Every person of colour has at some point been followed through a store.  Each time it happens, it is infuriating.  When it happens to me, I tend to get irritated and go about my business but I draw the line when a grown ass man starts heavily eye balling my seven and twelve year old son, and aggressively stalking them through the store in what is clearly a threatening manner.  Black children are forced to lose their innocence all too early and it's incidents like this that teach them that they are a threat and worth less than White people. As a White male, the rent-a-cop knew that his race and gender would serve to protect him and justify his clearly threatening behaviour.  It is alarming to me that though my children presented no threat and in fact did not steal a thing from the store, the colour of their skin immediately made them suspect. People of colour as a threat is the predominant narrative, though Whiteness is certainly guilty of far more violence and exist in larger numbers in our prisons.  This fact is largely ignored to instead trumpet prison population by using the percentage of the population.  Race is not now, or ever has been for that matter, an indicator of criminality. This is particularly true when it comes to property crime whose largest indicator is class position.

Many Canadians have the ridiculous belief that Canada is somehow less racist than the U.S.  They repeat the lie about how Canada is a tossed salad instead of a melting pot and how multi-culturalism in Canada leads to equality. What they fail to understand is that this does not take into account all of the little microaggressions that people of colour face every day. Canada has never been a race neutral society despite it's continued claim that we're supposedly better than the U.S.  Even if we were to stipulate that Canada is more socially progressive than the U.S (a fact I don't necessarily agree with), how is it that this statement somehow equals good?  The truth of the matter is that the daily assaults that Canadians of colour face are erased from the media in order to sell this lie.  The very covert nature of these assaults means that they are not taken seriously and makes it possible for these incidents to be treated as isolated, rather than part of the national structure and an absolute systemic evil.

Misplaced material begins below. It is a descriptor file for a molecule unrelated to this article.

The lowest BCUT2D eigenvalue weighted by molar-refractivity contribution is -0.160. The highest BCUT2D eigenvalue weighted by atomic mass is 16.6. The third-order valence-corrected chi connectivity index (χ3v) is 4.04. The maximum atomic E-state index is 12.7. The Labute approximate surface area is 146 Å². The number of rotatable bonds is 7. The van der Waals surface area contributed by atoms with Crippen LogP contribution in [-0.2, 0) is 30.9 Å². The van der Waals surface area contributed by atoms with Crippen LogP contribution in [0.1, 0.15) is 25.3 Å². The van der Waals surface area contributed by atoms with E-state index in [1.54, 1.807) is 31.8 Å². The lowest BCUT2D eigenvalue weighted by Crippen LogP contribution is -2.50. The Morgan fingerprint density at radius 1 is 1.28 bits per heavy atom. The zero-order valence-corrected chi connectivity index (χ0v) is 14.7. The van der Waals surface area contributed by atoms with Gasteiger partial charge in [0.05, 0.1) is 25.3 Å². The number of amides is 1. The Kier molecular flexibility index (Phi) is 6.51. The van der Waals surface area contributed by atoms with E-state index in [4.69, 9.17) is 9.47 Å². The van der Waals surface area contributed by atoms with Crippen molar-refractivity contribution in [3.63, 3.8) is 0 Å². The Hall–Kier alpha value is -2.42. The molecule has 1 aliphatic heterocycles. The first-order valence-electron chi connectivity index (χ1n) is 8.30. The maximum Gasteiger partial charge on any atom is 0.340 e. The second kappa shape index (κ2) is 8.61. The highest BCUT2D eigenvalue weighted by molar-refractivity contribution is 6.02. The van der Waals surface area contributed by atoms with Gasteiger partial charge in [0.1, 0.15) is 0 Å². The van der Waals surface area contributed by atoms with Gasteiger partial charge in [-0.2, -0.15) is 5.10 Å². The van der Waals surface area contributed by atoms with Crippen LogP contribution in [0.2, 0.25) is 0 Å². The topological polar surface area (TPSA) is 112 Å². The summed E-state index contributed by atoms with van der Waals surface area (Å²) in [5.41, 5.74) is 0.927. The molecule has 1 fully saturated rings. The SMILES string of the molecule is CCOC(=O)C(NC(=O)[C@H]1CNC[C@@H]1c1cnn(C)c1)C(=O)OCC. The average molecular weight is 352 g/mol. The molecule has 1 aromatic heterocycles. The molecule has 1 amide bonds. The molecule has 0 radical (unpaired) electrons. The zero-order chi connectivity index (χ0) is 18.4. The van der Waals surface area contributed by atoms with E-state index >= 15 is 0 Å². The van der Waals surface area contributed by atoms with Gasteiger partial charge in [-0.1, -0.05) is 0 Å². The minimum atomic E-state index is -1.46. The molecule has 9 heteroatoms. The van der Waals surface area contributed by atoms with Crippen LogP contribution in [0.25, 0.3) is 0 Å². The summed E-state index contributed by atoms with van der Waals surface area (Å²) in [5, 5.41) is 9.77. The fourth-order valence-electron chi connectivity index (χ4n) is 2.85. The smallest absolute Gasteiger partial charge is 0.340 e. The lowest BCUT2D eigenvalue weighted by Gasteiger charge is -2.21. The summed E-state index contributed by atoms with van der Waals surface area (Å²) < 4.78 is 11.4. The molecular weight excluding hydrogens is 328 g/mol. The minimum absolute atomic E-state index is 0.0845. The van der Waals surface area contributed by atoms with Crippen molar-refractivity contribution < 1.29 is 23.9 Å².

As a Black woman, I have been subjected to more racists incidents than I can possibly recount.  Each incident has scared me in some way but none have bothered me more than the incidents which have involved my precious sons. The assaults against my children evidence how despite my very best efforts to protect them and guard their childhood that I am powerless against a system which is determined to oppress people of colour.  It means that my children have been forced to learn about power and privilege in sometimes destructive ways, even as White children who are the same age concern themselves with nothing beyond the most casual childhood dramas.  This incident at Dollarama will stay with them as all incidents of racist assaults do and the rent-a-cop will tuck it away as yet further proof of the value of his person. That my children have been damaged and scared by this incident will be quickly forgotten by both the manager and the rent-a-cop because while my actions where in the name of justice, theirs were in the name of White supremacy. At the end of the day, no matter how far we have supposedly come, the businesses which use power corrosively, aren't interested in a narrative of equality and justice because their real goal isn't profit - it's criminalizing and oppressing the least of us.